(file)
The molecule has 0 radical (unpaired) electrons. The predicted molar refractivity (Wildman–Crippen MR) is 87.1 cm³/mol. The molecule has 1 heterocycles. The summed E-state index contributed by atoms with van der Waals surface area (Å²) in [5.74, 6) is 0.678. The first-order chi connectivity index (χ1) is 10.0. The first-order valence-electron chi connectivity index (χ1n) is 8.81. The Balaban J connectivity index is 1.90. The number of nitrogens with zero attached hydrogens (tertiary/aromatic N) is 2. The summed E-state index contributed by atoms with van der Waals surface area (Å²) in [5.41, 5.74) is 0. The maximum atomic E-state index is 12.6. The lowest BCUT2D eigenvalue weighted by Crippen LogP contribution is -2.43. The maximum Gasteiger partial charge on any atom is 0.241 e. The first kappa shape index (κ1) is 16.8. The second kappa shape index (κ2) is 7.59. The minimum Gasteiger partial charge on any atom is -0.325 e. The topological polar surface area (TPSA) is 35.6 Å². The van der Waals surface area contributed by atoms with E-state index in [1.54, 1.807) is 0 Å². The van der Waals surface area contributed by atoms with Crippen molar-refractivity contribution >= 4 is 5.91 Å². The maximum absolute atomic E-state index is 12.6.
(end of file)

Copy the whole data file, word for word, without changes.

The molecule has 0 radical (unpaired) electrons. The predicted molar refractivity (Wildman–Crippen MR) is 87.1 cm³/mol. The molecule has 1 heterocycles. The summed E-state index contributed by atoms with van der Waals surface area (Å²) in [5.74, 6) is 0.678. The first-order chi connectivity index (χ1) is 10.0. The first-order valence-electron chi connectivity index (χ1n) is 8.81. The Balaban J connectivity index is 1.90. The number of nitrogens with zero attached hydrogens (tertiary/aromatic N) is 2. The summed E-state index contributed by atoms with van der Waals surface area (Å²) in [5.41, 5.74) is 0. The maximum atomic E-state index is 12.6. The lowest BCUT2D eigenvalue weighted by Crippen LogP contribution is -2.43. The maximum Gasteiger partial charge on any atom is 0.241 e. The first kappa shape index (κ1) is 16.8. The second kappa shape index (κ2) is 7.59. The minimum Gasteiger partial charge on any atom is -0.325 e. The topological polar surface area (TPSA) is 35.6 Å². The van der Waals surface area contributed by atoms with E-state index in [1.54, 1.807) is 0 Å². The van der Waals surface area contributed by atoms with Crippen molar-refractivity contribution >= 4 is 5.91 Å². The maximum absolute atomic E-state index is 12.6.